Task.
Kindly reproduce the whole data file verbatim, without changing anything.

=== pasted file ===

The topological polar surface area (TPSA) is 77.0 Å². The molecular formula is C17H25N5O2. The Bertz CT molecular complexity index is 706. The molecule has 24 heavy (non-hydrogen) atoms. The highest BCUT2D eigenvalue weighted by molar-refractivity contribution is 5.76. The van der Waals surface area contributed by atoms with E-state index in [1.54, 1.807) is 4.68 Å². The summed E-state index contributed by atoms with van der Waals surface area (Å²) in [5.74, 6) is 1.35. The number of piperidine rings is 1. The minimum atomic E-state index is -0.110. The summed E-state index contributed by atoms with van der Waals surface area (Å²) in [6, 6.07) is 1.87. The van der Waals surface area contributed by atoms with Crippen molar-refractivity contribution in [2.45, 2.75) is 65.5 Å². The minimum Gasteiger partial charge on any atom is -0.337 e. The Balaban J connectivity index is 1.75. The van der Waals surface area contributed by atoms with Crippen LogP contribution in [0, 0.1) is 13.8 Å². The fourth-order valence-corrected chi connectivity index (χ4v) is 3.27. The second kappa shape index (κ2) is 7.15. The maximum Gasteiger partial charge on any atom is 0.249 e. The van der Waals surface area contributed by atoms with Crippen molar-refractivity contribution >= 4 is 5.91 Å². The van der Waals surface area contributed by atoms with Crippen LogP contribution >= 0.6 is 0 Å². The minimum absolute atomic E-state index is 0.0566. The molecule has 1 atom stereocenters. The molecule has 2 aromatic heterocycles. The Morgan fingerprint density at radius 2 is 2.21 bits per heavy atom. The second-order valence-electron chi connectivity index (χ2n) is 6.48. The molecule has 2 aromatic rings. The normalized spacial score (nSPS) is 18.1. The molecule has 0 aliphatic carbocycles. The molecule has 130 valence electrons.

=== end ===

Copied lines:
The topological polar surface area (TPSA) is 77.0 Å². The molecular formula is C17H25N5O2. The Bertz CT molecular complexity index is 706. The molecule has 24 heavy (non-hydrogen) atoms. The highest BCUT2D eigenvalue weighted by molar-refractivity contribution is 5.76. The van der Waals surface area contributed by atoms with E-state index in [1.54, 1.807) is 4.68 Å². The summed E-state index contributed by atoms with van der Waals surface area (Å²) in [5.74, 6) is 1.35. The number of piperidine rings is 1. The minimum atomic E-state index is -0.110. The summed E-state index contributed by atoms with van der Waals surface area (Å²) in [6, 6.07) is 1.87. The van der Waals surface area contributed by atoms with Crippen molar-refractivity contribution in [2.45, 2.75) is 65.5 Å². The minimum Gasteiger partial charge on any atom is -0.337 e. The Balaban J connectivity index is 1.75. The van der Waals surface area contributed by atoms with Crippen LogP contribution in [0, 0.1) is 13.8 Å². The fourth-order valence-corrected chi connectivity index (χ4v) is 3.27. The second kappa shape index (κ2) is 7.15. The maximum Gasteiger partial charge on any atom is 0.249 e. The van der Waals surface area contributed by atoms with Crippen molar-refractivity contribution >= 4 is 5.91 Å². The van der Waals surface area contributed by atoms with Crippen LogP contribution >= 0.6 is 0 Å². The minimum absolute atomic E-state index is 0.0566. The molecule has 1 atom stereocenters. The molecule has 2 aromatic heterocycles. The Morgan fingerprint density at radius 2 is 2.21 bits per heavy atom. The second-order valence-electron chi connectivity index (χ2n) is 6.48. The molecule has 2 aromatic rings. The normalized spacial score (nSPS) is 18.1. The molecule has 0 aliphatic carbocycles. The molecule has 130 valence electrons.